Taking up a CRM initiative without clear objectives and measurable goals, acts as a big challenge later on. It is not a market frenzy that needs to be adopted just because it’s the trend. Neither is it a software solution that just needs to be deployed and used like any other technical tool. Allocating the budget, getting the applications on board and imparting training to end users, does not guarantee CRM success. When classified as a strategic tool, the focus moves to people and the overall sentiment of change involved. The importance of usage and the benefits need to be understood at every level in the organization.

"Successful CRM is about competing in the relationship dimension. Not as an alternative to having a competitive product or reasonable price - but as a differentiator. If your competitors are doing the same thing you are (as they generally are), product and price won't give you a long-term, sustainable competitive advantage. But if you can get an edge based on how customers feel about your company, it's a much stickier--sustainable--relationship over the long haul." - Bob Thompson, CustomerThink Corporation

The impact of CRM solutions varies from organization to organization. On-premise, cloud CRM, Social CRM; the technology is changing and the advancements are for everyone to reap. The premise also remains that ultimately the focus is Customer Relationship Management. However, companies can only benefit the most if the following factors are considered and applied well in advance:
  • Know your own requirements first - Every organization, even within the same industry domain, can have different requirements. It’s important to evaluate one’s own objectives and desirability and have an exact idea of expectations.
  • Define success - Before implementing the project, have quantifiable targets for deployment. Higher sales numbers, greater customer satisfaction, higher customer retention, increase in productivity, better transaction experience; to name a few. Not all of these are measurable in absolute numbers, but the agenda should be to focus on these factors as well and they should also be measured up to define the success or failure of CRM. Having right parameters and metrics plays a critical role in CRM implementation.
  • Educate the organization - it’s not just the user who needs to be aware, but the entire organization needs to be prepared for the change and should be aware of the advantages of the system.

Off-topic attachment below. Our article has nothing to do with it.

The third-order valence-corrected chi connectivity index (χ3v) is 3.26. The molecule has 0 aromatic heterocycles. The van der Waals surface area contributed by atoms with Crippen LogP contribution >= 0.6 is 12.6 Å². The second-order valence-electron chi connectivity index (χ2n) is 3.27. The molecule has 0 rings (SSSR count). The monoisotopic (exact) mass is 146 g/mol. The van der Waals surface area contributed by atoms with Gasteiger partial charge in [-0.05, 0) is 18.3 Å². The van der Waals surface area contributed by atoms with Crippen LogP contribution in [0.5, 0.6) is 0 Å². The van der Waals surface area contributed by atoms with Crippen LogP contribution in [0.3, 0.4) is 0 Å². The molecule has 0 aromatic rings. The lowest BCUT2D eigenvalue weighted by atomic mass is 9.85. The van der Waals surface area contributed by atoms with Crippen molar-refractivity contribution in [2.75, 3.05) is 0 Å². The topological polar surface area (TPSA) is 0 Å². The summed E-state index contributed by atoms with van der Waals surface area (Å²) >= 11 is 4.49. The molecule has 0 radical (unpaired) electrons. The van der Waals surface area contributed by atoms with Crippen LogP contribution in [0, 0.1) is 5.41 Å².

• Take care of cultural change - an organization that has been running in a particular fashion for some time, might require a change in culture. The focus has to shift to being customer centric at all times and during all transactions.
  • Special focus on all customer touch points - It is not just face meetings or telephonic conversations, which are important. When talking about the overall experience; everything right from pitching the product, giving quotes, follow ups (both verbal and written), sales process, billing, references, becomes crucial. For achieving maximum impact this feature needs definite focus. What would also ensue alongside is high level of inter departmental co-ordination. In effect what this would make internal customers within the organization equally important.
  • Understanding the evolution - Since the environment in which organizations operate these days is highly dynamic, an understanding of the fact is important that new features, ideas, applications would be incorporated time and again. CRM is a highly developing concept and organizations need to be aware of these changes and also analyze where their own benefit lies.
If all of the above factors are considered, what emerges as an obvious fact is that CRM implementation is not a just a technical change but an overall strategic turnaround. And that is what a High Impact CRM solution can do for an organization. It is a strategic move and is far beyond just technicality. The impact can be understood from the fact that if implemented in a planned and phased manner, the concept can finely integrate the organization from top to bottom, identifying a common goal and seeking overall efficiency and growth on every level.